This is the second novella in Khaw’s Persons Non-Grata series that mix Lovecraftian tropes with noir and psychic detective elements. I enjoyed the first in the series and this second novella has a similar confident command of setting and horror.
The common element between the two is the character, John Persons but his role is more secondary with the focus shifting to a 1950’s Blues musician Deacon James. Journeying north for work James finds himself increasingly troubled by nightmarish images that are somehow connected to the music he plays.
The set-up was excellent I felt. Deacon James is a man with great talent who nonetheless finds himself impoverished and on the fringes of society – a position which also appears to be pushing him towards the fringes of reality. However, the resolution of the story didn’t quite work for me – I suppose because there was nowhere else for it to go. There’s a story to be told about the Victorian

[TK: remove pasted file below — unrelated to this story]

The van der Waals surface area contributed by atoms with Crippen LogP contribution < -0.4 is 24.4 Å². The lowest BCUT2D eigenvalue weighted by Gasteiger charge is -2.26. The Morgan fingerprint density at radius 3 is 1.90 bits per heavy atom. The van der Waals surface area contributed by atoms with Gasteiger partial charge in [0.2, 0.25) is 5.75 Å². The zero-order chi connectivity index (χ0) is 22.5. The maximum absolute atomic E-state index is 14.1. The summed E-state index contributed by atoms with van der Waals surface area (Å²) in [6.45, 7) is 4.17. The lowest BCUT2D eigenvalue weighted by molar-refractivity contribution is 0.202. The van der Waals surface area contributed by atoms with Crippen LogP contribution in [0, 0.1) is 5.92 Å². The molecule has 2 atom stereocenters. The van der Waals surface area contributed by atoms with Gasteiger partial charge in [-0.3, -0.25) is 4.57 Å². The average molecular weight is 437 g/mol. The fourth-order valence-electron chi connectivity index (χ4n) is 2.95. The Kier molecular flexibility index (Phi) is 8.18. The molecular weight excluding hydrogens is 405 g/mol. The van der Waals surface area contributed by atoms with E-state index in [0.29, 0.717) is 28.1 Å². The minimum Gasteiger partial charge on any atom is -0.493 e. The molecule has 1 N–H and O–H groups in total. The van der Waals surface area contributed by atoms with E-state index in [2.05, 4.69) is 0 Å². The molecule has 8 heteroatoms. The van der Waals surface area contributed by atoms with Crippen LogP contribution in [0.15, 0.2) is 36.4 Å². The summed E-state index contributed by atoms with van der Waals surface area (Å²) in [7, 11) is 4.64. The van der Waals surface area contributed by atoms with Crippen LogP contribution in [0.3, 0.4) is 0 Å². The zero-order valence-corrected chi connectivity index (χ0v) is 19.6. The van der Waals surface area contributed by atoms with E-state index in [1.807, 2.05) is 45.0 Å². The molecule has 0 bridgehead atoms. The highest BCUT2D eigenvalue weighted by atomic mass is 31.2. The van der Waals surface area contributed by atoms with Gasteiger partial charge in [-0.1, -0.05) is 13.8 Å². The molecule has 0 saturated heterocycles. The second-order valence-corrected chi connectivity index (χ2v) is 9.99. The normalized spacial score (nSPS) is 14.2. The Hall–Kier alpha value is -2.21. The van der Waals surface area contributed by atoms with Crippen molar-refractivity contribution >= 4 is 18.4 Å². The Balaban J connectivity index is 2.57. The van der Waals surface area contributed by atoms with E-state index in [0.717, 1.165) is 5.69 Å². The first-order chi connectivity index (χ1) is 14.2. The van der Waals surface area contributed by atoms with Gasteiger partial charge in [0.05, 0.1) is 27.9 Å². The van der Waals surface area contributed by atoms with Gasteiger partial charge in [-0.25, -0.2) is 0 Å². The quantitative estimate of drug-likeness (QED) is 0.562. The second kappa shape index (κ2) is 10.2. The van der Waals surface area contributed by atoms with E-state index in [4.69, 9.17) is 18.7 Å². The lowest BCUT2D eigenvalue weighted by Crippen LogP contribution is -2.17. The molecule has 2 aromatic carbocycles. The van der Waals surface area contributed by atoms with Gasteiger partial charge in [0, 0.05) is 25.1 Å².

There’s a story to be told about the Victorian/Early 20th-century conception of ‘madness’ and the association between mental health and those find themselves marginalised by society. However, that would be a story that would be very easy to go horribly wrong and this story (sensibly) just touches the edges of it.